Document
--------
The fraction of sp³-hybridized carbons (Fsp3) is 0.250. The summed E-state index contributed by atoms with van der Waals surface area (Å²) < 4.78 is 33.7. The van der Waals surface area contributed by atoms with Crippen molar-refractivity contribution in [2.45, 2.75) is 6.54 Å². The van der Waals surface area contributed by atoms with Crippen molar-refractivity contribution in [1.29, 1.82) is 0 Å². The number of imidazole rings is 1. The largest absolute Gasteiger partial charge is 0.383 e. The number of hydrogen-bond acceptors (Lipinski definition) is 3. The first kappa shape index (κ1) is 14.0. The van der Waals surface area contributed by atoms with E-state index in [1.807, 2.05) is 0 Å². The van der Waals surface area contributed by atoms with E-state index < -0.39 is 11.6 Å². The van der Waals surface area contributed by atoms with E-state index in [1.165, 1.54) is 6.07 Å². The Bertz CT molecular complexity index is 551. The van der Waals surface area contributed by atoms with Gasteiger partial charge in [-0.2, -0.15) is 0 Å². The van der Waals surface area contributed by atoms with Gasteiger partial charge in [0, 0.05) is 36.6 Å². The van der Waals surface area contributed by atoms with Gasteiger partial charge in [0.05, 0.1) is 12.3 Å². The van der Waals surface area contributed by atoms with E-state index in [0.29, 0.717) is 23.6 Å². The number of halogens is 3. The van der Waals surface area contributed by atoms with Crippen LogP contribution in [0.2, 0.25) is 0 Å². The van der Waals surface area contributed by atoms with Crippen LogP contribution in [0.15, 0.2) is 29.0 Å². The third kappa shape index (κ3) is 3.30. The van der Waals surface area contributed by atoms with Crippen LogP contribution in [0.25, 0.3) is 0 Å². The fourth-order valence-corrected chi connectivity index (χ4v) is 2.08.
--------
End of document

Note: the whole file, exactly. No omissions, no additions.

The fraction of sp³-hybridized carbons (Fsp3) is 0.250. The summed E-state index contributed by atoms with van der Waals surface area (Å²) < 4.78 is 33.7. The van der Waals surface area contributed by atoms with Crippen molar-refractivity contribution in [2.45, 2.75) is 6.54 Å². The van der Waals surface area contributed by atoms with Crippen molar-refractivity contribution in [1.29, 1.82) is 0 Å². The number of imidazole rings is 1. The largest absolute Gasteiger partial charge is 0.383 e. The number of hydrogen-bond acceptors (Lipinski definition) is 3. The first kappa shape index (κ1) is 14.0. The van der Waals surface area contributed by atoms with E-state index in [1.807, 2.05) is 0 Å². The van der Waals surface area contributed by atoms with E-state index < -0.39 is 11.6 Å². The van der Waals surface area contributed by atoms with E-state index in [1.165, 1.54) is 6.07 Å². The Bertz CT molecular complexity index is 551. The van der Waals surface area contributed by atoms with Gasteiger partial charge in [-0.2, -0.15) is 0 Å². The van der Waals surface area contributed by atoms with Gasteiger partial charge in [0, 0.05) is 36.6 Å². The van der Waals surface area contributed by atoms with Gasteiger partial charge in [0.05, 0.1) is 12.3 Å². The van der Waals surface area contributed by atoms with E-state index in [0.29, 0.717) is 23.6 Å². The number of halogens is 3. The van der Waals surface area contributed by atoms with Crippen LogP contribution in [0.2, 0.25) is 0 Å². The van der Waals surface area contributed by atoms with Crippen LogP contribution in [0.15, 0.2) is 29.0 Å². The third kappa shape index (κ3) is 3.30. The van der Waals surface area contributed by atoms with Crippen LogP contribution in [0.25, 0.3) is 0 Å². The fourth-order valence-corrected chi connectivity index (χ4v) is 2.08.